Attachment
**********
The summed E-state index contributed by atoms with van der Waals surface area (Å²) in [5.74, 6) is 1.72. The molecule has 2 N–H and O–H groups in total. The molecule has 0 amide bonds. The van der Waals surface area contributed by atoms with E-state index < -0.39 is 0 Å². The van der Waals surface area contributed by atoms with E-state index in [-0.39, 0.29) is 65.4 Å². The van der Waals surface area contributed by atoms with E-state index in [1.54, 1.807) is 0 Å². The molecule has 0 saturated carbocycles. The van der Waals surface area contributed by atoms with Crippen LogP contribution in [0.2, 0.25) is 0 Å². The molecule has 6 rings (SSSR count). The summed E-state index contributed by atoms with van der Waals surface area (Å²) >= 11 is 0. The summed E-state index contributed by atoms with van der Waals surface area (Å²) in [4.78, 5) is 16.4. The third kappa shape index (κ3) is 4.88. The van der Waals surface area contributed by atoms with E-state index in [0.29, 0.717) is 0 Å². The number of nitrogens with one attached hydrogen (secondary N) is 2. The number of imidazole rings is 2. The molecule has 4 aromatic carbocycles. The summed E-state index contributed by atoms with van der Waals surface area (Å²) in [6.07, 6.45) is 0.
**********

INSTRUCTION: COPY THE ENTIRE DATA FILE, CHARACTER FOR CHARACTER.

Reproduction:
The summed E-state index contributed by atoms with van der Waals surface area (Å²) in [5.74, 6) is 1.72. The molecule has 2 N–H and O–H groups in total. The molecule has 0 amide bonds. The van der Waals surface area contributed by atoms with E-state index < -0.39 is 0 Å². The van der Waals surface area contributed by atoms with E-state index in [-0.39, 0.29) is 65.4 Å². The van der Waals surface area contributed by atoms with E-state index in [1.54, 1.807) is 0 Å². The molecule has 0 saturated carbocycles. The van der Waals surface area contributed by atoms with Crippen LogP contribution in [0.2, 0.25) is 0 Å². The molecule has 6 rings (SSSR count). The summed E-state index contributed by atoms with van der Waals surface area (Å²) >= 11 is 0. The summed E-state index contributed by atoms with van der Waals surface area (Å²) in [4.78, 5) is 16.4. The third kappa shape index (κ3) is 4.88. The van der Waals surface area contributed by atoms with E-state index in [0.29, 0.717) is 0 Å². The number of nitrogens with one attached hydrogen (secondary N) is 2. The number of imidazole rings is 2. The molecule has 4 aromatic carbocycles. The summed E-state index contributed by atoms with van der Waals surface area (Å²) in [6.07, 6.45) is 0.